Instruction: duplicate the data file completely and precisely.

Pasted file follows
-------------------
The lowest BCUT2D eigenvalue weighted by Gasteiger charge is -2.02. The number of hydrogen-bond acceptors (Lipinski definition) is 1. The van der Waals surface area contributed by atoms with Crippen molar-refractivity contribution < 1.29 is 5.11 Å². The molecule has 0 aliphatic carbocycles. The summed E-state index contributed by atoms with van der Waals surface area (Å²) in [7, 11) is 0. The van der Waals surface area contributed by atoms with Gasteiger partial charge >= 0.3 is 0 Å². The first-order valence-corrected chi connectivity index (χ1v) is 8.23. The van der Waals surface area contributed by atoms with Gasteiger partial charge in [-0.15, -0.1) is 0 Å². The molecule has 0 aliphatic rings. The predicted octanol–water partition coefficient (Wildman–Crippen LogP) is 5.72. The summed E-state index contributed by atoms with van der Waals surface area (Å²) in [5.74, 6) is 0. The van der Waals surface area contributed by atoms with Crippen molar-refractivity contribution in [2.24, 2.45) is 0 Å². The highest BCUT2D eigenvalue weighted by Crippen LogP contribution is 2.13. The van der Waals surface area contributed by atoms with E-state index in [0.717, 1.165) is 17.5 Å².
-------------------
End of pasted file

The lowest BCUT2D eigenvalue weighted by Gasteiger charge is -2.02. The number of hydrogen-bond acceptors (Lipinski definition) is 1. The van der Waals surface area contributed by atoms with Crippen molar-refractivity contribution < 1.29 is 5.11 Å². The molecule has 0 aliphatic carbocycles. The summed E-state index contributed by atoms with van der Waals surface area (Å²) in [7, 11) is 0. The van der Waals surface area contributed by atoms with Gasteiger partial charge >= 0.3 is 0 Å². The first-order valence-corrected chi connectivity index (χ1v) is 8.23. The van der Waals surface area contributed by atoms with Gasteiger partial charge in [-0.15, -0.1) is 0 Å². The molecule has 0 aliphatic rings. The predicted octanol–water partition coefficient (Wildman–Crippen LogP) is 5.72. The summed E-state index contributed by atoms with van der Waals surface area (Å²) in [5.74, 6) is 0. The van der Waals surface area contributed by atoms with Crippen molar-refractivity contribution in [2.24, 2.45) is 0 Å². The highest BCUT2D eigenvalue weighted by Crippen LogP contribution is 2.13. The van der Waals surface area contributed by atoms with E-state index in [0.717, 1.165) is 17.5 Å².